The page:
Written and first recorded (as “Hey Lolly Lolly”) by Woody Guthrie (1944, released 1952).
Also recorded by Pete Seeger (as “Hey Li-Lee”, 1954), The Vipers Skiffle Group (sa “Hey Liley Liley Lo”, 1957), The Limeliters (as “Hey Li Lee Li Lee”, 1961).
Hit version by Chubby Checker (US #12/R&B #4 1963).
From the wiki: “Woody Guthrie recorded a version of “Hey Lolly Lolly” in 1944 which was not released until 1952. Pete Seeger recorded ‘Hey Li-Lee’ in 1954 but the song did not first gain wide familiarity until The Limeliters recorded their variation, ‘Hey Li Lee Li Lee’, during the early ’60s Folk music revival. Chubby Checker further adapted the song, recording ‘Hey Lolly Lolly’ in 1963 and going Top 20 with it on the Billboard Hot 100 and Top 5 US R&B charts.”
First recorded by Hayden Quartet (1901).
Hit versions by Alma Gluck & the Orpheus Quartet (US #10 1919), Vipers Skiffle Group (1955), Duane Eddy (as “Bonnie Come Back”, US #23/UK #12 1960), Tony Sheridan & the Beat Brothers (as “My Bonnie”, GER #5 1961 |UK #48 1963 |US #26 1964), Bonnie Brooks (as “Bring Back My Beatles (to Me)”, 1964).
From the wiki: “In 1881, under the duo of pseudonyms H.J. Fuller and J.T. Wood, Charles E. Pratt published sheet music for ‘Bring Back My Bonnie to Me’. The first recording of the song was done in 1901 by the Hayden Quartet. Alma Gluck charted with her 1919 recording. A Duane Eddy rock ‘n roll instrumental cover in 1960 charted in both the UK and the US.
“‘My Bonnie …’ became a part of the UK skiffle craze repertoire in the mid-1950s when recorded by Vipers Skiffle Group in 1955. In popular culture, though, the song is now best remembered as the one that caught Brian Epstein’s attention in 1962: the 1961 recording by Tony Sheridan backed by the Beatles (recording as ‘The Beat Brothers’). The Beatles were familiar with the Vipers’ recordings, having themselves evolved from the Liverpool skiffle group, the Quarrymen, and would go on to record another Vipers song in 1969 – Maggie May – that would appear on the album Abbey Road.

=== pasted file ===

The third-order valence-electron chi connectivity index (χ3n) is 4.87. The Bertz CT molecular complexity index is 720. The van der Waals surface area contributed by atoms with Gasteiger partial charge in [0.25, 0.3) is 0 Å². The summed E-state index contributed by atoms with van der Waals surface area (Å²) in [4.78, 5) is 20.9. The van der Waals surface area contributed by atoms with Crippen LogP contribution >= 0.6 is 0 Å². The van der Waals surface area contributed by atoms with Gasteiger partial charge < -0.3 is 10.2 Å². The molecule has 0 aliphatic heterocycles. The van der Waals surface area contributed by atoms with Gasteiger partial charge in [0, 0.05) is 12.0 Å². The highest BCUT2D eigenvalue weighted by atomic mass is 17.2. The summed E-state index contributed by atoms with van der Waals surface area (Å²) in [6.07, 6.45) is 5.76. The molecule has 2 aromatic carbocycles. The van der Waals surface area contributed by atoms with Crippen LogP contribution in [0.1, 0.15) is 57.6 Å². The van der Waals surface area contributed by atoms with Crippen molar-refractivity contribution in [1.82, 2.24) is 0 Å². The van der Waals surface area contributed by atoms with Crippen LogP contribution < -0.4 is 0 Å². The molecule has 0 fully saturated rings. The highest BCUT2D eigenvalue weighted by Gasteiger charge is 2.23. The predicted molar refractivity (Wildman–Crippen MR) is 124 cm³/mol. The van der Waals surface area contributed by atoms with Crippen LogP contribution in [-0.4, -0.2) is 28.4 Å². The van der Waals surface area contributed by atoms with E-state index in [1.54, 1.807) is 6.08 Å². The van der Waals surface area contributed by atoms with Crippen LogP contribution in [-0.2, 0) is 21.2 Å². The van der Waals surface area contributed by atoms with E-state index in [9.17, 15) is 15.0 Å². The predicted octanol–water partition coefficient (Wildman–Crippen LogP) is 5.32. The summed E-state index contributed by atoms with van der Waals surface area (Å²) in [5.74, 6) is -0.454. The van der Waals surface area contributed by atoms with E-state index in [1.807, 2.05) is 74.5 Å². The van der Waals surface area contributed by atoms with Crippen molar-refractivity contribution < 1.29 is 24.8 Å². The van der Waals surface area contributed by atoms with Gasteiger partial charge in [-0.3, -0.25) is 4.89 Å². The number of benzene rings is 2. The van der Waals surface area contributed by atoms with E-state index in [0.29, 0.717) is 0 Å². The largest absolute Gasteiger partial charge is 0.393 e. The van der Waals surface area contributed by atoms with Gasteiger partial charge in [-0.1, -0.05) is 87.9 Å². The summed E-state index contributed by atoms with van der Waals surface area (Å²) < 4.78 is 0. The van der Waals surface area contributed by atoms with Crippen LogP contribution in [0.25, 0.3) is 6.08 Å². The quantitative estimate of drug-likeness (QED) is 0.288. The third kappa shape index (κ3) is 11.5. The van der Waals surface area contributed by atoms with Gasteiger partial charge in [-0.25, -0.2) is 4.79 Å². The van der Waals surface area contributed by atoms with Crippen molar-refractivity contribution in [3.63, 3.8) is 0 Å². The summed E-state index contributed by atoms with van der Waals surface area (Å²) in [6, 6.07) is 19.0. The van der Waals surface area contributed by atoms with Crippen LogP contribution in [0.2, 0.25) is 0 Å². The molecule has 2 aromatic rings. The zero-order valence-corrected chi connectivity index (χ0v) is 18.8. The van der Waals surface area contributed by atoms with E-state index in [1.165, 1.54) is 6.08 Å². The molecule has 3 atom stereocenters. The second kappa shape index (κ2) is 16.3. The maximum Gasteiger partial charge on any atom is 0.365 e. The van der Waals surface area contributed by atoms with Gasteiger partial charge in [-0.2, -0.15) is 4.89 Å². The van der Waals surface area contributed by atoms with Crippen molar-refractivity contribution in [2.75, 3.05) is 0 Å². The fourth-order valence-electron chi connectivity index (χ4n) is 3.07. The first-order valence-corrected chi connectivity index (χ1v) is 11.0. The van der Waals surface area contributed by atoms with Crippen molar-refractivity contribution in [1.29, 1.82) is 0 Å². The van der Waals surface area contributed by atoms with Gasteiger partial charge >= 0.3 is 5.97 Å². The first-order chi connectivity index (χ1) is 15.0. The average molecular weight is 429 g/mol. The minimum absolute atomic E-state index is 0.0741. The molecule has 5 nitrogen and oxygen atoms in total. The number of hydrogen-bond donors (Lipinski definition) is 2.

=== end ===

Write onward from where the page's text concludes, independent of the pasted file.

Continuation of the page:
Originally recorded by The Vipers Skiffle Group (1957).
Also recorded by Judy Garland (1964), and The Beatles (1969).
From the wiki: “Banned by BBC Radio on its release because of the sexual content of the lyrics, ‘Maggie May’ (also known as ‘Maggie Mae’) is a traditional Liverpool folk song about a prostitute who robbed a ‘homeward bounder’: a sailor coming home from a round-trip. The song specifies several real streets in Liverpool, notably Lime Street in the center of the town.
“The Vipers Skiffle Group formed in the spring of 1956 in central London, originally as a trio of singer-guitarists, including future radio and TV personality Wally Whyton. The group became the resident band at the 2i’s Coffee Bar in Soho. After a number of hit records produced by future Beatles producer George Martin, including Whyton’s song ‘Don’t You Rock Me Daddy-O’, the group split up in 1960, and Whyton moved into television work. (Martin would later comment that working with the Vipers gave him important experience in working with an ‘informally trained but enthusiastic group of musicians.’)
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